Holloway, by Robert Macfarlane and Dan Richards, is an eerily beautiful piece of nature writing, with Stanley Donwood’s spectacular etchings of woodland scenes.
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Holloway – a hollow way, a sunken path. A route that centuries of foot-fall, hoof-hit, wheel-roll and rain-run have harrowed deep down into bedrock. In July 2005, Robert Macfarlane and Roger Deakin – author of Wildwood – travelled to explore the holloways of South Dorset’s sandstone. They found their way into a landscape of shadows, spectres & great strangeness. Six years later, after Roger Deakin’s early death, Robert Macfarlane returned to the holloway with the artist Stanley Donwood and writer Dan Richards. The book is about those journeys and that landscape.
Moving in the spaces between social history, psychogeography and travel writing, Holloway is a beautiful and haunted work of art.
Anyone who has grown increasingly impressed by Macfarlane's nature writing over the past decade will feel instantly at home in this slight collaboration with writer Dan Richards and illustrator Stanley Donwood ... With Donwood's ghostly, Hansel and Gretel-esque illustrations peppering the prose, Holloway is undeniably a gorgeous package. Even though it takes less than half an hour to read, the subtle call to revel in the wonder of the natural world lasts much longer.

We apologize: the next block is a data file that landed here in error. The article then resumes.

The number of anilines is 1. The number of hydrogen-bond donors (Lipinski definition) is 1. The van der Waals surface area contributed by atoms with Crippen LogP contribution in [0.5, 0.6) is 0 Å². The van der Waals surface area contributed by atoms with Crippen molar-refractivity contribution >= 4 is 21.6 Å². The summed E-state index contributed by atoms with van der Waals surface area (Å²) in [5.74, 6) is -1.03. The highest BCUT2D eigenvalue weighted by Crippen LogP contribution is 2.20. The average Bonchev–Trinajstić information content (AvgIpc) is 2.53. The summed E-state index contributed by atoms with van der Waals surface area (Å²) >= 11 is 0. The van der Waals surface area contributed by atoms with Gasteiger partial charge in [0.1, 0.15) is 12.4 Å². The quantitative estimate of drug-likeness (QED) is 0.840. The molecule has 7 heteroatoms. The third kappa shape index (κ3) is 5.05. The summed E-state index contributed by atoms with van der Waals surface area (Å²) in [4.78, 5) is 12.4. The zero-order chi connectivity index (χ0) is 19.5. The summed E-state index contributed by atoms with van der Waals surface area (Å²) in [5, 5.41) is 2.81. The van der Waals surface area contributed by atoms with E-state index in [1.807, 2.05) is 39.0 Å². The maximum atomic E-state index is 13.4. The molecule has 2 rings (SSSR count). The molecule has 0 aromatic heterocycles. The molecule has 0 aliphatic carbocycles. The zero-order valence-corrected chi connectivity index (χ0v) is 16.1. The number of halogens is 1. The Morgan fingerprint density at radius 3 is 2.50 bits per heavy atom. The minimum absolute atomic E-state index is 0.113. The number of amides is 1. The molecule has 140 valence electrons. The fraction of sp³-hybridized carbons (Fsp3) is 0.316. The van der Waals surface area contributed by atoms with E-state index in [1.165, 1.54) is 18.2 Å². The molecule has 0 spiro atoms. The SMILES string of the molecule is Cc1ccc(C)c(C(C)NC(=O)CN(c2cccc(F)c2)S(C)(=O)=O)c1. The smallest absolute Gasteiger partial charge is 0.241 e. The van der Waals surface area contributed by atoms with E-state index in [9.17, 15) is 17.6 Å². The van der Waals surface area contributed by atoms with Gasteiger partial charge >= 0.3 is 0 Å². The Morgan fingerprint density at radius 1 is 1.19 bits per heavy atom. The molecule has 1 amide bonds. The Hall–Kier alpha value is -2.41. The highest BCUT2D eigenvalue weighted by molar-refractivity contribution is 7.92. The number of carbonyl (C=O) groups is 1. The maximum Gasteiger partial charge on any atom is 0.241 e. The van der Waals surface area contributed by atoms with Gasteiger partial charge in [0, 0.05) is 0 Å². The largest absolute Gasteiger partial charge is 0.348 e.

An impressionistic piece of landscape writing, Holloway evokes the sense that time is densely layered in these secret lanes; many people have trodden here, and their ghosts are still apparent in the deep tree-shaded paths.
A perfect miniature prose poem of a book, beautifully printed and published.
The pleasures herein are almost intangible and they're certainly initially fleeting. Yet these pellucid tales of Dorset's deep-set lanes and their duvets of foliage will stay with you long into the summer dusk and may even encourage you to embark on your own investigation of England's ancient arteries.
Glorious ... endearingly open-hearted.
This beautifully produced book is part tribute to the late Roger Deakin, part trafelogue, and bearing in mind the Faber imprint, part poetic evocation of the 'Holloways' of south Dorset, infused with Macfarlane's sensitivity to nature and beautifully illustrated by Stanley Donwood.
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